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14. Τὰ τεράστια Συμβάντα τοῦ ̔Ροβινσῶνος Κρούσου, ἐκ τοῦ ̓Αγγλικοῦ, ὑπὸ Περικλέους 1. Ραυτοπούλου. Εν ̓Αθήναις, ἐκ τῆς Τυπογραφίας Εμ. ̓Αντωνιάδου. ̔Οδὸς ̓Αγνιᾶς ̓Αρ. 53. [The Wonderful Adventures of Robinson Crusoe ; translated from the English, by Pericles A. Raphtopoulus. Athens: E. Antoniades, Agyia Street, No. 53. 2 vols. 12mo. pp. 205 and 212.]

Of all things in the world, who would have expected to see Robinson Crusoe in Greek? Yet here he is, most assuredly, printed in the very city of Minerva, and before this, he is no doubt familiar to all the little boys and girls of that venerable metropolis. To a person whose associations with the name of Athens are purely classical, the appearance of this inimitable popular story in Greek, with all the queer names familiar to him as his own, will be very odd. We are so accustomed to look upon Greek as dead and gone, that we find it hard to realize the existence of a nation of men at this day, who speak a language substantially that of the ancient Athenians; a language, that with all the inevitable changes and corruptions of twenty centuries, is still Greek in its essential attributes; a language which can easily be read by a good classical scholar, and would no doubt be quite intelligible to Socrates and Plato, should those reverend sages rise from their graves to see what their countrymen are about at this late day. We can imagine the delight with which the philosopher of the Academy would sit down to read the marvellous adventures of our friend Robinson; the surprise he would feel at the names Πλυμούθης and ̓Εξετέρα ; the curiosity with which he would ask the meaning of the appellation of Robinson's companion "Friday," Пgauxvas; and the philosophical speculations to which the whole narrative would give birth.

As far as we can judge, this translation is very well done. Sometimes the translator misses the meaning of a word, and sometimes he fails to hit the eminently easy and popular tone of the original; and there may be other faults which would naturally enough escape our eye, but which may be obvious to a native Greek. We have been chiefly interested in the work as a curiosity, as a specimen of the Greek which is now spoken and written by educated men; and we think it would be an excellent book for one who might wish to acquire the language. Our readers may like to see what sort of a figure Robinson makes in his Hellenic dress. We take a short passage from the first volume, describing our hero's well-remembered adventure with "Pol," the parrot.

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“ ”λπιζε λοιπὸν νὰ φθάσῃ εἰς τὴν κατοικίαν του τὴν αὐτὴν ἡμέραν, ἀλλ' ἐστάθη ἀδύνατον. Πρὸς τὸ ἑσπέρας δύο σχεδὸν ἀπεῖχε μίλια ἀπὸ τὸ σπήλαιόν του, καὶ εὑρίσκετο εἰς τὴν παρ ̓ αὐτοῦ θερινὴν καλουμένην κατοικίαν. Πρὸ ἑνὸς ἔτους ἐν καιρῷ τοῦ θέρους ἐκοιμήθη ἐκεῖ πολλὰς νύκτας, διότι ἠνωχλεῖτο πολὺ ὑπὸ τῶν σκνιπῶν εἰς τὸν παλαιὸν τόπον τῆς διαμονῆς του, καὶ δι ̓ αὐτὸ τοῦτο ὠνόμασε τὴν τοποθεσίαν ἐκείνην θερινόν του κατοικητήριον. ̓Απηυδισμένος ὅμως διόλου, δὲν ἠδύνατο νὰ προχωρήσῃ παραιτέρω. Ὅσον ἐπικίνδυνος καὶ ἂν ἤθελεν εἶναι ἡ διανυκτέρευσις εἰς τοιοῦτον ἀπροφύλακτον τόπον, ἡ ἀνάγκη τὸν ἐβίασεν οὕτω νὰ πράξῃ. Ὢν δὲ εἰς μεγάλην ἀτονίαν καὶ εἰς ταραχὴν νοὸς διὰ τὸν φόβον, τὸν ὁποῖον ἐδοκίμασε τὴν ἡμέραν, ἐκοιμήθη διὰ νὰ λάβῃ ὀλίγην τινα ἀνάπαυσιν, ἀλλὰ μόλις ησύχασε, καὶ εὐθὺς νέον ἀντικείμενον τρόμου ἤθελε πάλιν τὸν ἀφαιρέσει τὸ λογικόν του. Ακουσε φωνὴν ἐναέριον, ἥτις καθαρῶς ἐπρόφερε τὰς λέξεις ταύτας, ‘Ροβινσῶν! ταλαίπωρε Ροβινσῶν! Ποῦ ἤσουν ; Πόθεν ἔρχεσαι;’ ̔Ο Ροβινσῶν εὐθέως ἐγερθεὶς, ἔτρεμε, καὶ δὲν ἤξευμε τὶ νὰ πράξῃ. Κατὰ τὴν αὐτὴν στιγμὴν, ἀκούει τὰς αὐτὰς λέξεις ἐπαναλαμβανομένας· τολμῇ νὰ στρέψῃ τοὺς ὀφθαλμούς του πρὸς τὸ μέρος τῆς φωνῆς, καὶ εὑρίσκει ἐκεῖνο, τὸ ὁποῖον πᾶς δειλὸς ἤθελεν εὑρεῖ, ἐὰν μόνον ἐστοχάζετο, ὅτι πρέπει νὰ ἐξετάσῃ, πρὶν δώσῃ χώραν εἰς τοὺς φόβους του, — ὅτι δηλαδὴ δὲν εἶχε καμμίαν αἰτίαν νὰ φοβῆται· γνωρίζει ὅτι ἡ φωνὴ δὲν ἦτον ἐναέριος, ἀλλ' ἡ τοῦ ἀγαπητοῦ τοῦ ψιττακοῦ καθημένου πλησίον ἐπάνω εἰς κλάδον δένδρου. ̓Αναμφιβόλως τὸ πτηνὸν, τόσον διότι δὲν ἤθελε νὰ κάθηται μεμονωμένον, ὅσον καὶ διότι πολλάκις ἠκολούθησε τὸν κύριόν του μέχρι τῆς θέσεως ἐκείνης, ἦλθε καὶ τὸν ἐζήτει ἐκεῖ, καὶ ἐπρόφερε τὰς αὐτὰς λέξεις, τὰς ὁποίας ἐδιδάχθη πολλάκις παρὰ τοῦ ̔Ροβινσῶνος. Τότε ὁ φόβος του μετεβλήθη εἰς χαρὰν, πληροφορηθεὶς περὶ τῆς ἀνυπάρκτου αἰτίας τοῦ τρόμου του. Εξαπλώνει τὴν χεῖρά του καὶ κράζει, ‘Πόλ· τὸ πτηνὸν πετῇ πρὸς αὐτὸν, καὶ τὸν συγχαίρεται μὲ σημεῖα χαδευτικὰ, καὶ μὲ μυρία κινήματα εὐχαριστήσεως, ἐπαναλαμβάνων ἀδιακόπως, ‘Ροβινσῶν! ταλαίπωρε ̔Ροβινσῶν! Ποῦ ἤσουν;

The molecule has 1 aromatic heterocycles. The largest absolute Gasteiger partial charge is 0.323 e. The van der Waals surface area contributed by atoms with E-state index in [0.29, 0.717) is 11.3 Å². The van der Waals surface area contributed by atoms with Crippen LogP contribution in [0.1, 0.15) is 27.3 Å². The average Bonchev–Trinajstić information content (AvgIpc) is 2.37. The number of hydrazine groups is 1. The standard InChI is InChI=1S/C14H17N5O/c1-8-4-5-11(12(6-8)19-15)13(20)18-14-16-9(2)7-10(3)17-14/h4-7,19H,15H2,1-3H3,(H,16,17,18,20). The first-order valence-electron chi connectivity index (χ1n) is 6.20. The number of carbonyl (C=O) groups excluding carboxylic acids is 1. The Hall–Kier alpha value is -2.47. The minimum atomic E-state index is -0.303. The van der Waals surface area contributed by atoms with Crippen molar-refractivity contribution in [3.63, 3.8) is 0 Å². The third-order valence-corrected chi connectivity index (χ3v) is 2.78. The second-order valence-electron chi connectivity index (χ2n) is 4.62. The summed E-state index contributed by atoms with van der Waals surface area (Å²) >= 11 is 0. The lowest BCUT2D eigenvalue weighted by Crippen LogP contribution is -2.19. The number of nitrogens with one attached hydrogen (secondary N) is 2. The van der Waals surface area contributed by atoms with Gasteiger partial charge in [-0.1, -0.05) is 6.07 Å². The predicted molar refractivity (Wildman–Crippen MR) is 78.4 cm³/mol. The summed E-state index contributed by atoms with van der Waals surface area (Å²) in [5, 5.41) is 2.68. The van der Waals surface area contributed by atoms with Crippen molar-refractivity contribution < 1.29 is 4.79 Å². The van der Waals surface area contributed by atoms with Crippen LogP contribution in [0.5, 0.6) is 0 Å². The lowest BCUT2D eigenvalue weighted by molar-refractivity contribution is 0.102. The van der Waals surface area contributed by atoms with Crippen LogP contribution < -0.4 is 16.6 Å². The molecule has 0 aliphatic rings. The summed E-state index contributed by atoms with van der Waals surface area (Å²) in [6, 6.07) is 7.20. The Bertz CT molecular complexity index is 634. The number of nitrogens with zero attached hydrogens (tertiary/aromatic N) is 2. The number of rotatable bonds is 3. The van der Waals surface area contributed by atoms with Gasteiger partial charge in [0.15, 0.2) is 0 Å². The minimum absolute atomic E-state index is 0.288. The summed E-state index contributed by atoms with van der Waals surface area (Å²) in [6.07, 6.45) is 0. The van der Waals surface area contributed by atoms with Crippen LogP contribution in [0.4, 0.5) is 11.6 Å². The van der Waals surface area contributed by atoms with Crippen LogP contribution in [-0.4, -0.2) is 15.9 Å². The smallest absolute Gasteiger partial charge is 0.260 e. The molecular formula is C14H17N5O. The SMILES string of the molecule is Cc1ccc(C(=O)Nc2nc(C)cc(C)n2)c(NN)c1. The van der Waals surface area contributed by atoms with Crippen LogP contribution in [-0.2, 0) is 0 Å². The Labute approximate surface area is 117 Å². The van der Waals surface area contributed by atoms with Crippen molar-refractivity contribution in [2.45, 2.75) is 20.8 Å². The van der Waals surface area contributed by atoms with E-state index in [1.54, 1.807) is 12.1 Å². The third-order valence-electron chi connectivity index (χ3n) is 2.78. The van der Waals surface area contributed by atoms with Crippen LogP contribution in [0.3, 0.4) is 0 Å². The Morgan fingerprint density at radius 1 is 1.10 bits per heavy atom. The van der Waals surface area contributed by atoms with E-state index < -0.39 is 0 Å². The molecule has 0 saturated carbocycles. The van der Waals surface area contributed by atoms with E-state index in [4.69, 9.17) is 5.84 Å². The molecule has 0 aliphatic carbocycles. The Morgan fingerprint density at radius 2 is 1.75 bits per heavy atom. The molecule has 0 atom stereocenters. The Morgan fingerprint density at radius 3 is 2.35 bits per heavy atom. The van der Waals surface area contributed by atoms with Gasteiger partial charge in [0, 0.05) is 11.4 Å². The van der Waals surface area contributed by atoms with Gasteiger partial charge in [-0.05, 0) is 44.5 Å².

15. — Boylston Prize Dissertations, for the Years 1838 and 1839, on Scrofula, Rheumatism, and Erysipelalous Inflammation. By EDWARD WARREN, M. D., Fellow of the Massachusetts Medical Society. Philadelphia: Adam Waldie. 8vo. pp. 122.

THE establishment of prizes for literary and scientific labors has often been the occasion of interesting and valuable publications. Such has been the effect of the Boylston Medical Prizes. For more than twenty years questions have been issued annually, with the offer of a premium for the best dis

sertation on each, provided that any should be of sufficient merit to be entitled to it. The prize is not large enough to offer any considerable inducement for the competition, as a mere pecuniary reward; although to most young men, especially just entering upon life, it is not without its value even in this point of view. But as a testimonial to merit, an evidence of talent and industry and successful application, it is a stimulus to effort which has rarely failed to call out from year to year a number of able competitors. Some of the dissertations have been distinguished for original research and inquiry. Others have been rather a collected summary of the knowledge already in existence in a more diffused form. The dissertations of Dr. Warren belong to the latter class. From the nature of the subjects they could not well be the object of direct experimental investigation, and the opportunities for the original observation of diseases of this character on a very extended scale do not occur to many physicians in our new country. All that is left for an author to do, is to survey the whole field of observation as traversed by others, adding such new facts as he may have been able to collect, and, gathering his information from all accessible sources, by a judicious generalization, to form it into a consistent system of knowledge, with such deductions and conclusions as the nature and extent of the information may sustain. This is what Dr. Warren has done, and he has done it ably and well. He has gathered up his facts with industry, with a reasonable share of original observations, and selected them judiciously; and his inferences and remarks evince a sound judgment and good practical sense. His style, too, is good, clear, manly, and free from affectation on the one hand, or negligence on the other, such as a sensible man would naturally use when he feels that he is writing because he has something to say.